Ideally, you might even begin gift shopping several months before the holiday season to make budgeting over a few months easier. “I personally start my Christmas shopping each year in September so I can spread out the purchases across several months and remain financially comfortable,” says Chelsea Barrows, CFP at Facet Wealth. “Plus if I finish early, it’s that much more time with pretty wrapped presents under the tree!”
Haven’t begun yet? No problem — dive in now!
Set up bank notifications for spending alerts.
If you tend to swipe your card willy-nilly and never check your balance, opting in for alerts and notifications from your bank can be a helpful way to rein in your spending. “By setting up spending notifications with your bank, you get emails or text notifications every time you spend. This can help you be more conscious of your spending habits since you get a ping every time you’re taking money in and out of your account,” says McCreary. “This can be overwhelming for some, but can otherwise be a good tool to help you be more thoughtful about your spending.”
Redeem your credit card points and miles.
Chances are you have credit card points and miles you’re not using — now’s the time to take advantage! “An estimated $100 billion worth of loyalty program points go unredeemed,” says consumer expert Regina Conway at Slickdeals. “The holidays can be a great time to tap into some of those rewards.” Conway recommends using your balance to buy gifts or book holiday travel, therefore saving a little extra cash. “It may cost more in points than in dollars, but if you’re looking to save on your budget, now may be the time to cash in.”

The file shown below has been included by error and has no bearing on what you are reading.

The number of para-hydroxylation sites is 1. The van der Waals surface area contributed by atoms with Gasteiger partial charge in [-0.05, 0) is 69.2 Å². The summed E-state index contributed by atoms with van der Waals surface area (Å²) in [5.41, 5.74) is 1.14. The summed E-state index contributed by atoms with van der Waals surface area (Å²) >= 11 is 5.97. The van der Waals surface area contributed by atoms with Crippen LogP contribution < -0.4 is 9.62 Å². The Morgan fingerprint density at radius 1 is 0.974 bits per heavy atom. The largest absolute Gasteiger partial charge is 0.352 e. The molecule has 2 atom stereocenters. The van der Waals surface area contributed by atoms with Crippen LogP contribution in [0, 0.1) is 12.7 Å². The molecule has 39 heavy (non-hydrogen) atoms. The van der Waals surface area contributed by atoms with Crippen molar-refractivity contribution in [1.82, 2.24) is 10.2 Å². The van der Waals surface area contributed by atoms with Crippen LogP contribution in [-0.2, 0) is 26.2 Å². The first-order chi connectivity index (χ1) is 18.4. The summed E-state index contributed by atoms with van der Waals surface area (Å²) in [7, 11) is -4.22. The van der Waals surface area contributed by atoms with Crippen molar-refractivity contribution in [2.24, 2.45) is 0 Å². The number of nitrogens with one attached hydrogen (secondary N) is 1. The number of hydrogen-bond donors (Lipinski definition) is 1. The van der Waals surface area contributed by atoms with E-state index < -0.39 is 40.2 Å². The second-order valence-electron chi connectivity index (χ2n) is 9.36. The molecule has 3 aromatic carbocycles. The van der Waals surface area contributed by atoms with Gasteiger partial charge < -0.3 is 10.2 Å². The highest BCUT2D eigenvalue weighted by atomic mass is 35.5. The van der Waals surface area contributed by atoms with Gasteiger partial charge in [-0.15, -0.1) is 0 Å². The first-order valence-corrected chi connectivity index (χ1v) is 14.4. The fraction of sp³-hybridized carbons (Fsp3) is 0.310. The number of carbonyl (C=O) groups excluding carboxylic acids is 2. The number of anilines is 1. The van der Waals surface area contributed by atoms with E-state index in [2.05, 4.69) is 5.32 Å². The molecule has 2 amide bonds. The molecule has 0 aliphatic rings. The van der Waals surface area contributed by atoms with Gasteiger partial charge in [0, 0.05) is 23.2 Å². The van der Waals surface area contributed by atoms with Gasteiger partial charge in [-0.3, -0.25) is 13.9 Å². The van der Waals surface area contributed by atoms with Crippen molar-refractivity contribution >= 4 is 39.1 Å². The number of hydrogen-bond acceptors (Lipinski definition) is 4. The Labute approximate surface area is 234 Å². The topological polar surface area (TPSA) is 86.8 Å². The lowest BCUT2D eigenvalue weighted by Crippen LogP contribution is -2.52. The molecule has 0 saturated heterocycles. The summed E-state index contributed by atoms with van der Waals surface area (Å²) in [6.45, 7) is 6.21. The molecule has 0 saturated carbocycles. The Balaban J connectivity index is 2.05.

McCreary agrees: “If your credit card helps you rack up points as you spend on everyday purchases like groceries and gas, use them — that’s what they’re for!” says McCreary. “Sometimes credit card points can help you purchase the newest gadget or gift cards to your favorite online stores. Call your credit card company or go online to see what you can get with your credit card reward points.”
Install a cash-back browser extension.